This makes it even funnier: it’s not the first PBR attempt at figuring out what to do.
In late 2012, PBR hired Scarborough Sports Marketing to tell them what’s what. Here are the first biggies they came up with:
• 15% of U.S. adults 18 and over (i.e., 36 million) are PBR Fans.
• 8% (of the total adult population? Or of the 15%?) watched PBR on TV in the past 12 months
• 3% are avid PBR fans. (How did they decide who’s rabid? I mean, avid.).
All of this is based on—what? Did they survey the entire country? Slip a PBR survey into the census forms and voting records? (PFF: they kept capitalizing “Fans,” like it’s a title: “PBR Fans.”)
Because it was Finals time, part of the focus was on Las Vegas. They used numbers provided by PBR (a famously unbiased source), to come up with this:
38% of PBR fans visited a casino in the past year, which is 12% more likely than the U.S. average.
What? 38% of 36 million? As in, 1,368,000 people? Surely you jest.
This was further broken down into:
Within the past year, PBR fans engaged in the following casino activities:
• 31% played slot machines
• 15% ate at an upscale restaurant
• 12% played table games
• 10% went to a bar/nightclub
• 9% watched a stage show or concert
Here’s the thing:
Who the hell are they talking about? All PBR fans? Or just those who went to Las Vegas for the Finals? Or those who responded to an online survey? How can you possibly extrapolate such specific information from a miniscule sample? They also declared that 20% of all Las Vegas adults are PBR fans. Now, just how did they figure out that? A citywide survey?
So now, let’s help out the marketing geniuses and get more specific:
What do they consider an “upscale restaurant”? Olive Garden? P.F. Chang’s? Bouley?
I shudder to think.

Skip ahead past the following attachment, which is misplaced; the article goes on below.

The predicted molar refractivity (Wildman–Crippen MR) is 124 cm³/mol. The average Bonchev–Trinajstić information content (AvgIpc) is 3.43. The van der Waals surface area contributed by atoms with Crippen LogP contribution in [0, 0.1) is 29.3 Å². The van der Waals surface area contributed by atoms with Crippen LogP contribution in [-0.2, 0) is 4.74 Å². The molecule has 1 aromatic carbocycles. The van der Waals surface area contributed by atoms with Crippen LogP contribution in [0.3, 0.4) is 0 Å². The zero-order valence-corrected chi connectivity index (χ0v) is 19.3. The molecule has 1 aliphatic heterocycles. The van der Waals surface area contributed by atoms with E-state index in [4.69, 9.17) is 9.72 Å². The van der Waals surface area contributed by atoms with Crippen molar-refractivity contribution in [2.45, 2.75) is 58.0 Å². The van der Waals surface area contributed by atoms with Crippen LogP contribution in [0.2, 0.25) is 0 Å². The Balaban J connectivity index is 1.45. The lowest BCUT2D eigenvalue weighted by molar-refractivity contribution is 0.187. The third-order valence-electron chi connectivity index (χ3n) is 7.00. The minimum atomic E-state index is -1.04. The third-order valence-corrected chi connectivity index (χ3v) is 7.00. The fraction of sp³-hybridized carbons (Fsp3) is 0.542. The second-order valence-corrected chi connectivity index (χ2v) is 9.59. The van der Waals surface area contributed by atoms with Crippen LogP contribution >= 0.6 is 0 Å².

Logic has never stopped PBR from jumping to all kinds of conclusions. According to Scarborough, there are more than 1 million PBR fans in LA and NYC. How do they know that? Is that the number of tickets sold? No, that math doesn’t work; 3 sold-out days at Madison Square Garden is 60,000 people, and that’s only if they make people sit behind the sound setup, Sky Box, and F150, and in the rafters behind the chutes—the no-view seats.
If that million includes TV viewers, how did they pin them down? Well, the marketing agency is owned by Nielsen (as in, TV ratings), so they could’ve used that technology to spy on people watching Versus. I kinda doubt they went to all that trouble—and what are the odds they’d pick the right million TVs to hook up? Naahh.
Last June, Scarborough came up with the earthshaking fact that within the previous 12 months, 81% of Lexington, KY adults were more likely than all adults across the land to watch PBR on cable TV. Um, why Lexington? Because this was about a month after the Kentucky Derby? Again, how did they get that information? Flyers on all the seats at the Derby?
What’s really funny is the amnesia. Far be it from me to take Fox “News” seriously, but here’s a chunk of a FoxNews.com article from 2006 that the PBR seems to have forgotten:
“And the demographics seem to break all the stereotypes about the kind of people who’d come to watch a cowboy ride a bucking bull for eight seconds at a time…”
Sean Gallagher, senior vice president of production and development for TLC, which carries “Beyond the Bull,” a 10-hour reality series on bull riders that began airing this year, said it’s obvious to anyone who attends an event that the audience for bull riding is burgeoning in all directions. “I brought my kids to a couple, and it’s amazing how many people there are from all walks of life,” he said. “It’s not just the cowboy-hat-wearing crowd.”
“Beyond the Bulls” has been “bringing a nice female number,” Gallagher said. “We try to go deeper into the lives of these guys. An audience member might say, ‘Yeah, I don’t know a lot about bull riding, but I know what he’s going through with his wife and I know what it’s like to have to leave my kid for eight days to go on a business trip.'”
And a PBR-commissioned study found that women were making heroes not of the cowboys but the bulls, some of which, like the notorious and now retired Little Yellow Jacket, have carved out fame of their own, even if it’s on the backsides of the sport’s less nimble cowboys.
“What we did find was that the women were more interested in the bulls,” [Randy] Bernard said. “We thought tight Wranglers would be the top reason women would go [sexist, much?], but it wasn’t. It was the bulls. So we started merchandising the bulls, and our bull merchandise outsells our cowboy merchandise.”
Well, no wonder: the only cowboy-on-a-tee-shirt you can buy is JB Mauney, and if you’re a kid, there’s a Chris Shivers tee. There’s more Bushwacker merchandise than anything else.
I can’t wait for the next marketing survey to get my jollies! I wonder if they even looked at the information they collected in NYC from us unfathomable females.